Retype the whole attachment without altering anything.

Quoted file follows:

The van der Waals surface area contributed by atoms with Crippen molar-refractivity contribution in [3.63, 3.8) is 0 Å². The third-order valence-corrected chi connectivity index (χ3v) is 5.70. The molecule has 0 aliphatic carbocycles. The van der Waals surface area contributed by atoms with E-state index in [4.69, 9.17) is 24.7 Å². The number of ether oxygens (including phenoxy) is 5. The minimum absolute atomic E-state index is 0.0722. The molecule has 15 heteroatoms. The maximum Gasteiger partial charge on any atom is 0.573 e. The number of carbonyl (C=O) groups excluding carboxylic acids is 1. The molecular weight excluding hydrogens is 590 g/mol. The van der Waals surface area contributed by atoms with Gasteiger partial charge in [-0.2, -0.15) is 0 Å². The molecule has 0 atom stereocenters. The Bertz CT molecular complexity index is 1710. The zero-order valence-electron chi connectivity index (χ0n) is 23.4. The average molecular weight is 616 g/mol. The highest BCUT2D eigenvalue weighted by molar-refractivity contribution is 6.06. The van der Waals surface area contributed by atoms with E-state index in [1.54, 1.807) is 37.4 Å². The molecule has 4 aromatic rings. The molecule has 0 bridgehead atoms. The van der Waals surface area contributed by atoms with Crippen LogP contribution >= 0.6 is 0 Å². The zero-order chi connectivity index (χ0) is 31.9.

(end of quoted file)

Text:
The van der Waals surface area contributed by atoms with Crippen molar-refractivity contribution in [3.63, 3.8) is 0 Å². The third-order valence-corrected chi connectivity index (χ3v) is 5.70. The molecule has 0 aliphatic carbocycles. The van der Waals surface area contributed by atoms with E-state index in [4.69, 9.17) is 24.7 Å². The number of ether oxygens (including phenoxy) is 5. The minimum absolute atomic E-state index is 0.0722. The molecule has 15 heteroatoms. The maximum Gasteiger partial charge on any atom is 0.573 e. The number of carbonyl (C=O) groups excluding carboxylic acids is 1. The molecular weight excluding hydrogens is 590 g/mol. The van der Waals surface area contributed by atoms with Gasteiger partial charge in [-0.2, -0.15) is 0 Å². The molecule has 0 atom stereocenters. The Bertz CT molecular complexity index is 1710. The zero-order valence-electron chi connectivity index (χ0n) is 23.4. The average molecular weight is 616 g/mol. The highest BCUT2D eigenvalue weighted by molar-refractivity contribution is 6.06. The van der Waals surface area contributed by atoms with E-state index in [1.54, 1.807) is 37.4 Å². The molecule has 4 aromatic rings. The molecule has 0 bridgehead atoms. The van der Waals surface area contributed by atoms with Crippen LogP contribution >= 0.6 is 0 Å². The zero-order chi connectivity index (χ0) is 31.9.